By Brent Addleman | The Center Square
Vermont is on a new path, Gov. Phil Scott said Wednesday during the annual State of the State address.
Speaking to members of the state Senate and House of Representatives, Scott said that due to the infusion of federal funding over the past year, Vermont is in a unique position.
“There is no doubt the last 21 months have been difficult,” Scott said. “But if we are willing to make the most of the silver linings, there is much to be gained. Thanks to the work of our Congressional Delegation – especially Senator Leahy – we’ve received billions in federal aid. And with that aid, we came together to fund significant needs.”
Scott talked about how that federal funding parlayed into the highest vaccination rates in the country, and passed “historical investments in housing, broadband, climate change, water and sewer and economic recovery” with more than $600 million invested to transform the state.
“I am pleased to report that nearly half of this funding has already been approved for release, with public servants in just about every agency moving projects forward every day,” Scott said. “And that is on top of the more than $500 million we spent on infrastructure through our typical funding sources.”
Scott said the investments reverse “decades of economic inequity” across the state, and puts Vermont “on a new path, creating more opportunities for the future than most of us thought possible just a few short years ago.”
Calling the state “strong,” Scott said Vermont continues to strengthen each day “so that every new generation in ever county and every community is healthier, better educated, and more secure and prosperous than those who came before.”
The governor said the state must continue to navigate its way out of the pandemic, and residents have “to learn to manage life with this virus” and not “let it derail us from addressing our most fundamental challenges.”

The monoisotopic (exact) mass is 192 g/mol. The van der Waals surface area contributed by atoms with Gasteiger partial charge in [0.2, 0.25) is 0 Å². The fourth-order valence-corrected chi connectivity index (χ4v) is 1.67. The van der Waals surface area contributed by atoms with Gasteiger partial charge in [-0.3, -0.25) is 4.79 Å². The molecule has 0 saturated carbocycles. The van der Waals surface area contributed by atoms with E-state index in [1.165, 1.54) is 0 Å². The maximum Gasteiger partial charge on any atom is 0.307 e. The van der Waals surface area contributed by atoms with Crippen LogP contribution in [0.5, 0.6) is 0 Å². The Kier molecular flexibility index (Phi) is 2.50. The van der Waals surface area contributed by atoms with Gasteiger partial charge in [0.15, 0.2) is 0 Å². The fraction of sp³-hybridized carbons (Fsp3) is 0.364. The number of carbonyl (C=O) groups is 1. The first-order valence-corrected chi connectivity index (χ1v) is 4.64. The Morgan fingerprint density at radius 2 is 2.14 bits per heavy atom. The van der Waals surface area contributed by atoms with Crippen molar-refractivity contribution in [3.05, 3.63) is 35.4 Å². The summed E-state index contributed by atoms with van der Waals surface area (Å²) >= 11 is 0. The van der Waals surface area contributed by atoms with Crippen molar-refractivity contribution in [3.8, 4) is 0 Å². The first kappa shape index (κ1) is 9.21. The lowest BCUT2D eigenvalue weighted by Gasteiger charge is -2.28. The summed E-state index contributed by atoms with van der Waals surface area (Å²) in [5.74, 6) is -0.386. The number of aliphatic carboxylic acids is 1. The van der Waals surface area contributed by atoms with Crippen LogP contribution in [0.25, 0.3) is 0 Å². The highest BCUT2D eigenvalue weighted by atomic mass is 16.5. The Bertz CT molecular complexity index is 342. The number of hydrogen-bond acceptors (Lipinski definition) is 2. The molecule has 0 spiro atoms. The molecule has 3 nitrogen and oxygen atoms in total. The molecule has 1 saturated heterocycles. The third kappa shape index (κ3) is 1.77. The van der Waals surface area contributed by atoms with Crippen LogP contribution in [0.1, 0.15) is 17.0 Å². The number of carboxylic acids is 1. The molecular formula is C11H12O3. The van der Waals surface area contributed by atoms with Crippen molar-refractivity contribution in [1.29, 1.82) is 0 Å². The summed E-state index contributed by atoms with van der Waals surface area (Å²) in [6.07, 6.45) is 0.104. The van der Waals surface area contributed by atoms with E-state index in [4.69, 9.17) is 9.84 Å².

Scott talked about how the pandemic has affected the workforce in the state, which has seen a 30,000 worker decline over the past 11 years.
“It’s clear that while the pandemic didn’t create this problem, it has made it much, much worse,” Scott said.
The governor discussed the workforce shortage as it is “intertwined with other big challenges.” Scott called for the Legislature to address affordability and education amid economic recovery, and a high cost of living that has “contributed to a decline workforce and stunted our growth.”
The workforce issue, the governor said, is tied to education and “fewer workers and fewer students mean our businesses struggle to fill the jobs they need to survive.”
Scott then proclaimed “this is the moment we’ve been waiting for and working towards.”
“We’ve been making headway on these issues for the last five years, putting ourselves in a position to reverse our workforce trends, revitalize every county in our state, and secure the future we’ve envisioned,” Scott said.
The governor said he wants to continue to work with the Legislature to create a Vermont with good jobs, good schools, and affordable housing.
“I am more optimistic than I have ever been that this future is within our grasp,” the governor said. “But we have got to work together, so we do not squander this once-in-a-life time opportunity to truly transform our state.
Scott said the future relies on answers to problems in workforce development for training and recruitment, and also childcare, tax policy, housing, healthcare, infrastructure and climate change.
“We must reverse our workforce trends,” Scott said. “And just so we are clear, for any legislation to have my support, it cannot make this problem worse.”